Last updated: 5 months ago
Smoot’s brother went to prison in 2004, she was angry at him at first. Their parents had strived to raise them right; their father was a deacon at their childhood church in Mississippi and the siblings sang in the choir. “They were hardworking people,” Ilene said. “They didn’t steal. They worked for everything they had.” Her brother, Shannon Hurd, was mischievous growing up, she says, but he had never done anything to hurt anyone. His main problem was a drug addiction he couldn’t seem to shake, which led to a couple of arrests in his 20s. Although she was the baby of the family, Ilene felt protective of her older brother. “I used to say, ‘Shannon, please, whatever you do, just be good.’”
But in 2003, Shannon was arrested for walking into a home in Kenner, Louisiana, and stealing $14 from an elderly couple. He insisted police had the wrong man — the couple had not seen his face — but his clothes closely resembled the description of the culprit, and the cops discovered $14 when they found him soon after the robbery. Despite his relatively minor crime, at trial the state cast Shannon as “the worst kind of defendant. He’s a predator.” In a 11-1 split, the jury found him guilty. He was given 30 years in prison.
But Jefferson Parish prosecutors weren’t satisfied. On September 10, 2004, according to court records, “the state introduced fingerprint cards, certified copies of convictions, and arrest registers” from Shannon’s previous run-ins with the law. They dated back to the 1990s. One was for unauthorized entry. Another was for “theft over $500.” A third, in 1997, was possession of a firearm by a felon. On December 4, 2004, under Louisiana’s habitual offender law, Shannon was resentenced to life without parole.
Ilene was incredulous — “Life for $14? Come on, seriously?” — but she couldn’t help but be mad at her brother. “I kind of like cut off communication with him,” she admitted. For years, Shannon kept writing to her anyway, certain that she would respond eventually. That moment came suddenly, when Ilene opened a letter in April 2014. Shannon was gravely ill. He had long complained about a pain in his side, but prison doctors dismissed the symptoms. By the time he was diagnosed with kidney cancer, the tumors had spread to his brain. “Please don’t think I’m playing games with y’all,” Shannon wrote in his letter to his sister. “I’m sick and I don’t want to die alone.”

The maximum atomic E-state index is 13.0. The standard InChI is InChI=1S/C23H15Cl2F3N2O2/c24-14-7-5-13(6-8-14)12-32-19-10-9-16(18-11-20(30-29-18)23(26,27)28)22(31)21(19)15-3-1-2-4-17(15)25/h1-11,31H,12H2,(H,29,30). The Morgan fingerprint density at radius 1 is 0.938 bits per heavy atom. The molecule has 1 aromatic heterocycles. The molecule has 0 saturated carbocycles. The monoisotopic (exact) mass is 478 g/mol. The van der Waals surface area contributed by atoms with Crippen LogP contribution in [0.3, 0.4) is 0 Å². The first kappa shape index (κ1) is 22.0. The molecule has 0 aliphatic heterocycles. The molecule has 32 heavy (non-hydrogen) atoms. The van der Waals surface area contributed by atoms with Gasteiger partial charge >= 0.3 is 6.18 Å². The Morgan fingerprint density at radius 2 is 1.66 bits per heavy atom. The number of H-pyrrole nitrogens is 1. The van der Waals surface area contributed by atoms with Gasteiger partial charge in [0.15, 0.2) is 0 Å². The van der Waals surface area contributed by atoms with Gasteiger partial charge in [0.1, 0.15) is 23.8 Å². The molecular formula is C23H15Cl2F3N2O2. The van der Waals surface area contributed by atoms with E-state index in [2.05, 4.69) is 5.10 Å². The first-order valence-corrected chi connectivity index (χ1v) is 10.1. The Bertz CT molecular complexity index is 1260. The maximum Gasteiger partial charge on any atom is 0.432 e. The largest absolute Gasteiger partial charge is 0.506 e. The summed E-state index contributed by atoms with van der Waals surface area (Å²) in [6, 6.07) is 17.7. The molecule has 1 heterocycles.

Ilene immediately got back in touch with her brother, going to see him at the Louisiana State Penitentiary, known as Angola. As he deteriorated, advocates helped him apply for medical parole or compassionate release, but officials rejected the request, citing behavior violations during Shannon’s time in the prison hospice. In a letter last summer to Louisiana Department of Corrections Secretary James LeBlanc, Catholic nun and prison activist Alison McCrary called it “wildly inappropriate” to subject Shannon to disciplinary measures. “Mr. Hurd is a dying man with multiple brain tumors taking steroid medication, all of which means that his control over his behavior is diminished for reasons he has no control over,” she wrote, to no avail.
On Sunday, March 5, at age 42, Shannon died at Angola. Ilene was by his side, along with her older sister. Ilene’s 20-year-old daughter made the drive too, but was barred from seeing him despite being on his visiting list. (“They’re like, he didn’t put her on this list.”) Prison officials wanted to bury Shannon quickly, on Tuesday, but he had repeatedly begged them not to leave his body at Angola. Bringing his body home was an expense the siblings could hardly afford, a reality for many families. It is one major reason half of the men who die at Angola are buried there. Still, Ilene was determined to try. The day after her brother’s death, the family put up a crowdfunding webpage seeking money to cover the transportation and funeral expenses. “Shannon was well loved by all, and he was never thrown away,” Ilene wrote. “He was our brother — not just another inmate — and we want to remember him as such.”